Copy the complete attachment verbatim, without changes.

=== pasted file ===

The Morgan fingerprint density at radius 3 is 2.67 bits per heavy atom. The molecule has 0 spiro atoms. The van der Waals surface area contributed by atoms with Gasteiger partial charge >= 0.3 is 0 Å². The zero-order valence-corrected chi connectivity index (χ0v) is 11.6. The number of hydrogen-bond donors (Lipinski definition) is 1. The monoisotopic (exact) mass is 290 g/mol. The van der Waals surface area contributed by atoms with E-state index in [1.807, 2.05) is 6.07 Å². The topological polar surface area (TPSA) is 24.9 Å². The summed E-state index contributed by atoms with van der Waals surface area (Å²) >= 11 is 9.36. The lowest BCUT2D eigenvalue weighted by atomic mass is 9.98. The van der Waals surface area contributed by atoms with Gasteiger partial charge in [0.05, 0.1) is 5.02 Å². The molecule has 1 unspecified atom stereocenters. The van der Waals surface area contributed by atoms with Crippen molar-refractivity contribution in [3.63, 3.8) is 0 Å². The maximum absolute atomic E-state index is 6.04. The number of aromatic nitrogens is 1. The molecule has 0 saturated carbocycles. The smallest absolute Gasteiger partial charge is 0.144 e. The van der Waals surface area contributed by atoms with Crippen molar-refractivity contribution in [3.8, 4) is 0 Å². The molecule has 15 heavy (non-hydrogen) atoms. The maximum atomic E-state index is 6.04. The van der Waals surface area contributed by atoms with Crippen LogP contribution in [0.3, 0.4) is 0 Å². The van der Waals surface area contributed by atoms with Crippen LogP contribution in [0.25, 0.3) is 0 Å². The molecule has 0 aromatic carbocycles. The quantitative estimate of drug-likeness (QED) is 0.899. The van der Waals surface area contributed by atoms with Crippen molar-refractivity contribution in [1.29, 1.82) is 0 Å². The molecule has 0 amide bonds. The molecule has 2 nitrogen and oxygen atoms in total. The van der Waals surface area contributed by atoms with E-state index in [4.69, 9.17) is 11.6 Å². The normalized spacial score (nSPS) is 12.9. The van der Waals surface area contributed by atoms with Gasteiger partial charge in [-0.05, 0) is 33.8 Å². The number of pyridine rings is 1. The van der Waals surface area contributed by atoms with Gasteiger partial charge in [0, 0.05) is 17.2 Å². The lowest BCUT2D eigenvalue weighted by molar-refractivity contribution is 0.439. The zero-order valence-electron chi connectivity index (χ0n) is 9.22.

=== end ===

The Morgan fingerprint density at radius 3 is 2.67 bits per heavy atom. The molecule has 0 spiro atoms. The van der Waals surface area contributed by atoms with Gasteiger partial charge >= 0.3 is 0 Å². The zero-order valence-corrected chi connectivity index (χ0v) is 11.6. The number of hydrogen-bond donors (Lipinski definition) is 1. The monoisotopic (exact) mass is 290 g/mol. The van der Waals surface area contributed by atoms with E-state index in [1.807, 2.05) is 6.07 Å². The topological polar surface area (TPSA) is 24.9 Å². The summed E-state index contributed by atoms with van der Waals surface area (Å²) >= 11 is 9.36. The lowest BCUT2D eigenvalue weighted by atomic mass is 9.98. The van der Waals surface area contributed by atoms with Gasteiger partial charge in [0.05, 0.1) is 5.02 Å². The molecule has 1 unspecified atom stereocenters. The van der Waals surface area contributed by atoms with Crippen molar-refractivity contribution in [3.63, 3.8) is 0 Å². The maximum absolute atomic E-state index is 6.04. The number of aromatic nitrogens is 1. The molecule has 0 saturated carbocycles. The smallest absolute Gasteiger partial charge is 0.144 e. The van der Waals surface area contributed by atoms with Crippen molar-refractivity contribution in [3.8, 4) is 0 Å². The molecule has 15 heavy (non-hydrogen) atoms. The maximum atomic E-state index is 6.04. The van der Waals surface area contributed by atoms with Crippen LogP contribution in [0.3, 0.4) is 0 Å². The van der Waals surface area contributed by atoms with Crippen LogP contribution in [0.25, 0.3) is 0 Å². The molecule has 0 aromatic carbocycles. The quantitative estimate of drug-likeness (QED) is 0.899. The van der Waals surface area contributed by atoms with Crippen molar-refractivity contribution in [1.29, 1.82) is 0 Å². The molecule has 0 amide bonds. The molecule has 2 nitrogen and oxygen atoms in total. The van der Waals surface area contributed by atoms with E-state index in [4.69, 9.17) is 11.6 Å². The normalized spacial score (nSPS) is 12.9. The van der Waals surface area contributed by atoms with Gasteiger partial charge in [-0.05, 0) is 33.8 Å². The number of pyridine rings is 1. The van der Waals surface area contributed by atoms with Gasteiger partial charge in [0, 0.05) is 17.2 Å². The lowest BCUT2D eigenvalue weighted by molar-refractivity contribution is 0.439. The zero-order valence-electron chi connectivity index (χ0n) is 9.22.